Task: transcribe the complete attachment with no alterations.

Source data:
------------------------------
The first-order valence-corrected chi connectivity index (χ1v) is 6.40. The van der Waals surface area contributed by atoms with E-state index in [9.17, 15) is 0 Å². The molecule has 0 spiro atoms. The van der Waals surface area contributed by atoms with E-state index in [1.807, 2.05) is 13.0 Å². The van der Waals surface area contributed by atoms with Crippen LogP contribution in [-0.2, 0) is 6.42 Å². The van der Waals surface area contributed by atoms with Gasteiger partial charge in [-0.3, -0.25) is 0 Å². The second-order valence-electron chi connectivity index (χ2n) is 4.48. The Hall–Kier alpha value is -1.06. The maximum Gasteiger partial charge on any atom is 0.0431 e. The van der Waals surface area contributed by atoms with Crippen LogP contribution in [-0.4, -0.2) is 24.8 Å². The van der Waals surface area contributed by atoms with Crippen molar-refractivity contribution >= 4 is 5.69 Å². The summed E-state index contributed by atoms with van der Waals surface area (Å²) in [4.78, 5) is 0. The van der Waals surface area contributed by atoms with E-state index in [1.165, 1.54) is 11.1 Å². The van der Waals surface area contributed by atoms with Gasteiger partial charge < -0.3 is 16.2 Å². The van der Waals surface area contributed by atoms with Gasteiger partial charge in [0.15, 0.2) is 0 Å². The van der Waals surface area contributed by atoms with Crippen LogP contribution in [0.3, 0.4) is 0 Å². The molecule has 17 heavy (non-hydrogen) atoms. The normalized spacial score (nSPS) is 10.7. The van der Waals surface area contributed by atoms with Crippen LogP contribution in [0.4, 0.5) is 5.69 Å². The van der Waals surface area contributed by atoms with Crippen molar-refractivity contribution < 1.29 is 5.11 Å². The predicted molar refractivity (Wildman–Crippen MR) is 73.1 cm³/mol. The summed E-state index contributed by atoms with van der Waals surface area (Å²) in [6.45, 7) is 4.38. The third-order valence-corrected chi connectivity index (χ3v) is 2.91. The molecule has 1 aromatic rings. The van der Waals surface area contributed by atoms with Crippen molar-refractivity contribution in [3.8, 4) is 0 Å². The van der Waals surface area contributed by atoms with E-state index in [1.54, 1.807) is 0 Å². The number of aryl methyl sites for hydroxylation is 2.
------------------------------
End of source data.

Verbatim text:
The first-order valence-corrected chi connectivity index (χ1v) is 6.40. The van der Waals surface area contributed by atoms with E-state index in [9.17, 15) is 0 Å². The molecule has 0 spiro atoms. The van der Waals surface area contributed by atoms with E-state index in [1.807, 2.05) is 13.0 Å². The van der Waals surface area contributed by atoms with Crippen LogP contribution in [-0.2, 0) is 6.42 Å². The van der Waals surface area contributed by atoms with Gasteiger partial charge in [-0.3, -0.25) is 0 Å². The second-order valence-electron chi connectivity index (χ2n) is 4.48. The Hall–Kier alpha value is -1.06. The maximum Gasteiger partial charge on any atom is 0.0431 e. The van der Waals surface area contributed by atoms with Crippen LogP contribution in [-0.4, -0.2) is 24.8 Å². The van der Waals surface area contributed by atoms with Crippen molar-refractivity contribution >= 4 is 5.69 Å². The summed E-state index contributed by atoms with van der Waals surface area (Å²) in [4.78, 5) is 0. The van der Waals surface area contributed by atoms with E-state index in [1.165, 1.54) is 11.1 Å². The van der Waals surface area contributed by atoms with Gasteiger partial charge < -0.3 is 16.2 Å². The van der Waals surface area contributed by atoms with Gasteiger partial charge in [0.15, 0.2) is 0 Å². The van der Waals surface area contributed by atoms with Crippen LogP contribution in [0.3, 0.4) is 0 Å². The molecule has 17 heavy (non-hydrogen) atoms. The normalized spacial score (nSPS) is 10.7. The van der Waals surface area contributed by atoms with Crippen LogP contribution in [0.4, 0.5) is 5.69 Å². The van der Waals surface area contributed by atoms with Crippen molar-refractivity contribution < 1.29 is 5.11 Å². The predicted molar refractivity (Wildman–Crippen MR) is 73.1 cm³/mol. The summed E-state index contributed by atoms with van der Waals surface area (Å²) in [6.45, 7) is 4.38. The third-order valence-corrected chi connectivity index (χ3v) is 2.91. The molecule has 1 aromatic rings. The van der Waals surface area contributed by atoms with Crippen molar-refractivity contribution in [3.8, 4) is 0 Å². The van der Waals surface area contributed by atoms with E-state index in [1.54, 1.807) is 0 Å². The number of aryl methyl sites for hydroxylation is 2.